In 1929, van Gulik began his undergraduate studies at the State University at Leiden, studying law as well as Chinese and Japanese language and literatures. He continued his work in other languages, for his first published book was a translation from Sanskrit into Dutch of an ancient Indian drama by Kalidasa, Urvaçi, een Toneelstuck van Kalidasa (1932). He published a series of articles on the shadow plays of the Orient in Elseviers Geïllustreerd Maandschrift, and other pieces on topics relating to China in Dutch newspapers. A number of these works feature his own illustrations after the style of ancient Indian or Chinese images. Van Gulik pursued his studies at the State University at Utrecht during 1934 and 1935, and received his doctorate after defending his thesis, published as Hayagriva : The Mantrayanic Aspect of Horse-cult in China and Japan (Leiden : E. J. Brill, 1935).

    That same year also saw van Gulik entering the diplomatic service. His first post was as second secretary at the Netherlands legation in Tokyo. He pursued his scholarly interests during this period, concentrating on the artistic and literary activities of traditional Chinese culture. He collected rare books, musical instruments, and art works. Having taken up Chinese calligraphy as early as 1930, van Gulik further refined his technique. He chose Kao Lo-Pe'i as his "regular" Chinese name, and also adopted the first of a series of literary names.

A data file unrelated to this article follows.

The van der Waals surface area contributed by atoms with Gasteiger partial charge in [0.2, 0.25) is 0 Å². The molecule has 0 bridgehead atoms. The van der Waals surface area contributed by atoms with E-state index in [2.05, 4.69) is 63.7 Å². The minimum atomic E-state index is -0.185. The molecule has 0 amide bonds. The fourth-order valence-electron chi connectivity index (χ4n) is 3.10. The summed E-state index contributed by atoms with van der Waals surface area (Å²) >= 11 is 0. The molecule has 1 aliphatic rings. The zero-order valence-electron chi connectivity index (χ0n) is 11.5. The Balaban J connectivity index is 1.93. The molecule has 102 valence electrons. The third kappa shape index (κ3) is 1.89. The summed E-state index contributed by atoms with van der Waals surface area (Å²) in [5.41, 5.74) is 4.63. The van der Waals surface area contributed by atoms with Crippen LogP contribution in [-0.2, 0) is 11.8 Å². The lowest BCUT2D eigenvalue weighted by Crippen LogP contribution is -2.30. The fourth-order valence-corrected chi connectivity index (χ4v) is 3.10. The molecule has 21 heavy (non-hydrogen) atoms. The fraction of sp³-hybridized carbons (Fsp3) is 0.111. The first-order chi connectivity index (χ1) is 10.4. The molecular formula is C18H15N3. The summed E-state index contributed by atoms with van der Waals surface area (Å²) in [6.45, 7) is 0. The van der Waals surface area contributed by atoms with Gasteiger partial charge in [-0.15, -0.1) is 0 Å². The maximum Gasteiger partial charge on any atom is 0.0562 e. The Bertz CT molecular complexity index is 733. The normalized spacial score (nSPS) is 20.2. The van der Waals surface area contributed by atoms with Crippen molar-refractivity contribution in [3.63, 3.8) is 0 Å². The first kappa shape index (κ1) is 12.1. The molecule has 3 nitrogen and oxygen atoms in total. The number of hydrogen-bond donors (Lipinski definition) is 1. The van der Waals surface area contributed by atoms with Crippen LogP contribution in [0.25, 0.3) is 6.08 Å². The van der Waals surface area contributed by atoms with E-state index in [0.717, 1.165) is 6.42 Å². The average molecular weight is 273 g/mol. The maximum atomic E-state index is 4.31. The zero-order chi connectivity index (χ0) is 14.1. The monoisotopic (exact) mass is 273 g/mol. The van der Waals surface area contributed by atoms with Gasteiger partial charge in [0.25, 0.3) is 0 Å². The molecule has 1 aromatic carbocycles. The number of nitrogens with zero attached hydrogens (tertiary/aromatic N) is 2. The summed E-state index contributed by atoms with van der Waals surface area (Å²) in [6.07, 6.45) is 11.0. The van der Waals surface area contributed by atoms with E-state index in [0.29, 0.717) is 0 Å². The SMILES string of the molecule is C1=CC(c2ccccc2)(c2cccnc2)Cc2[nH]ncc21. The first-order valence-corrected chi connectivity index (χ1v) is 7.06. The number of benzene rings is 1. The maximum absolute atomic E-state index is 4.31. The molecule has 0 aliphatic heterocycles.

His master's thesis had been a translation of a Chinese text on ink stones, used by calligraphers to prepare their ink. In the Orient he was able to make use of additional material, and published the expanded version as Mi Fu on ink-stones (Peking : Henri Vetch, 1938). He also wrote two monographs on musical subjects, The Lore of the Chinese Lute : An Essay in Ch'in Ideology (Tokyo : Sophia University, 1940) and Hsi K'ang and His Poetical Essay on the Lute (Tokyo : Sophia University, 1941). Van Gulik also published a large number of articles in scholarly periodicals, and began work on a comprehensive study of pictorial scrolls in China and Japan. His work was well received by both European and Asian scholars.

    The Second World War brought an end to this first Japanese period. Van Gulik was evacuated in 1942 along with other Allied diplomats, and soon learned that all of his collection of manuscripts and art had been lost. After a period on special war-duty in East Africa, Egypt, and New Delhi, he was assigned to the Netherlands embassy in Chungking, China, where he served from 1943 to 1946. In December 1943, he married Shih-Fang Shui, a native of Peking who had left North China during the Sino-Japanese war. The first of their four children was born in Chungking toward the end of 1944. Characteristically, van Gulik continued to publish scholarly work, preparing a one-volume edition of Ming-Mo I-Seng Tung-Kao-Chan-Shih Chi-K'an (Chungking : Commercial Press, 1944), the collected works of the Chan Buddhist master Tung-Kao, a monk who remained loyal to the Ming dynasty at the time of its collapse. The dislocations of the war years ultimately prevented van Gulik from continuing to pursue in-depth scholarly research, but happily he found a project that led him in due course to a whole new area of activity.